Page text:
Emerging Paramyxoviruses – Receptor Tropism and Zoonotic Potential

MERS-CoV Emerging infectious disease events are dominated by zoonoses: infections that are naturally transmissible from animals to humans or vice versa. A worldwide survey of ~5,000 bat specimens identified 66 novel paramyxovirus species – more than double the existing total within this family of viruses. Also, novel paramyxoviruses are continuously being discovered in other species, such as rodents, shrews, wild and captivated reptiles and farmed fish, as well as in domestic cats and horses. Paramyxoviruses exhibit one of the highest rates of cross-species transmission among RNA viruses, and paramyxoviral infection in humans can cause a wide variety of often deadly diseases. Thus, it is important to understand the determinants of cross-species transmission and the risk that such events pose to human health. Whilst pathogen diversity and human encroachment play important roles, This paper focuses on receptor tropism and envelope determinants for zoonosis of emerging paramyxoviruses.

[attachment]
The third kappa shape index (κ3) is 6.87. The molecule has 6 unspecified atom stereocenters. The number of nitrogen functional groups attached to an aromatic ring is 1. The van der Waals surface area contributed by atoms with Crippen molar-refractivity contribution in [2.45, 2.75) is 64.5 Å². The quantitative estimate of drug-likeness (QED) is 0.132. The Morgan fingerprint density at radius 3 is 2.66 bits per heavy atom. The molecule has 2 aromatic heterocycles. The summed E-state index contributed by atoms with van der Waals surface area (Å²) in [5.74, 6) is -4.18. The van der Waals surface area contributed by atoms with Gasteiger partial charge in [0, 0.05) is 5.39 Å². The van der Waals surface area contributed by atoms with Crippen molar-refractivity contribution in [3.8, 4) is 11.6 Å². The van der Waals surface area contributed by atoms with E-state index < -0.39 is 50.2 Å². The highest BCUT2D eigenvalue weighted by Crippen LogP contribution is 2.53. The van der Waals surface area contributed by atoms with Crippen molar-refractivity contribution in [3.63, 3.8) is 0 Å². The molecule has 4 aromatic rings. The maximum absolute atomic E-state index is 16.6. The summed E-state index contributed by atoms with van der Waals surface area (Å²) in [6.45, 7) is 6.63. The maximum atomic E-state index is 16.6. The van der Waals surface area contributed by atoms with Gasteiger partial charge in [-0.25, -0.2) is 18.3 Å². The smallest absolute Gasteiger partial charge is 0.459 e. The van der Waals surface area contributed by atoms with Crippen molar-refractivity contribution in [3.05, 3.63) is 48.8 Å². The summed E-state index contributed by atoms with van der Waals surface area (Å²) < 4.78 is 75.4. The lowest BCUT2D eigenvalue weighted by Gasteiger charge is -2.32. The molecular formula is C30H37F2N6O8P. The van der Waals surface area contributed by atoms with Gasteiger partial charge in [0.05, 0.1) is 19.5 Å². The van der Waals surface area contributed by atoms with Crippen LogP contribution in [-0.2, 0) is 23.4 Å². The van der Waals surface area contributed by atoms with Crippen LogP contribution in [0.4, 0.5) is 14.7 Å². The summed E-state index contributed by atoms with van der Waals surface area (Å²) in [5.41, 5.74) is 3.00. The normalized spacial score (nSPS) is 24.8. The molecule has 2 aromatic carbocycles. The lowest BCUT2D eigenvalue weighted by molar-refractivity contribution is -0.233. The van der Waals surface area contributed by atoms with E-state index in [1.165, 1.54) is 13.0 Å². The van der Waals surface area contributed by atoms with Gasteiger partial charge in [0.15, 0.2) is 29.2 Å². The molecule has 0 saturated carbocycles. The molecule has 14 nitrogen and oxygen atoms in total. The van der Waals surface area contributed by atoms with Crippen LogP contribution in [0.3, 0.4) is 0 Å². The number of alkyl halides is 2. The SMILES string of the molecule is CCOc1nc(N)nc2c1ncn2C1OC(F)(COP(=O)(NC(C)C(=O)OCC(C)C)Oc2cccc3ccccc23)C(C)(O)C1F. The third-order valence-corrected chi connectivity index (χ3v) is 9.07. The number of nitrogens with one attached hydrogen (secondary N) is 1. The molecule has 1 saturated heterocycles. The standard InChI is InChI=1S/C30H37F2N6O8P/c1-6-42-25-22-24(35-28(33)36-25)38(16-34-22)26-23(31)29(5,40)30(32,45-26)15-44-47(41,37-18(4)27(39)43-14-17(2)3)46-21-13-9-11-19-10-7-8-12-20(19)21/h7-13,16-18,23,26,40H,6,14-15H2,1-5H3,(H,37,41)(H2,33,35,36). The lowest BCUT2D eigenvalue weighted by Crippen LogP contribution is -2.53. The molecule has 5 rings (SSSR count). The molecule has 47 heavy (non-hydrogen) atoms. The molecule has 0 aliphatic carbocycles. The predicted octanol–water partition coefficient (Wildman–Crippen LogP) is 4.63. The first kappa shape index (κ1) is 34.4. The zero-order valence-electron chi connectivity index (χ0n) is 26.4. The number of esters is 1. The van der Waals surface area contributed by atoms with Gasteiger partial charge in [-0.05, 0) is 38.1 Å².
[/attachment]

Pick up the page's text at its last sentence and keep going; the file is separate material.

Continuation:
Emerging Paramyxoviruses: Receptor Tropism and Zoonotic Potential. (2016) PLoS Pathog 12(2): e1005390. doi: 10.1371/journal.ppat.1005390

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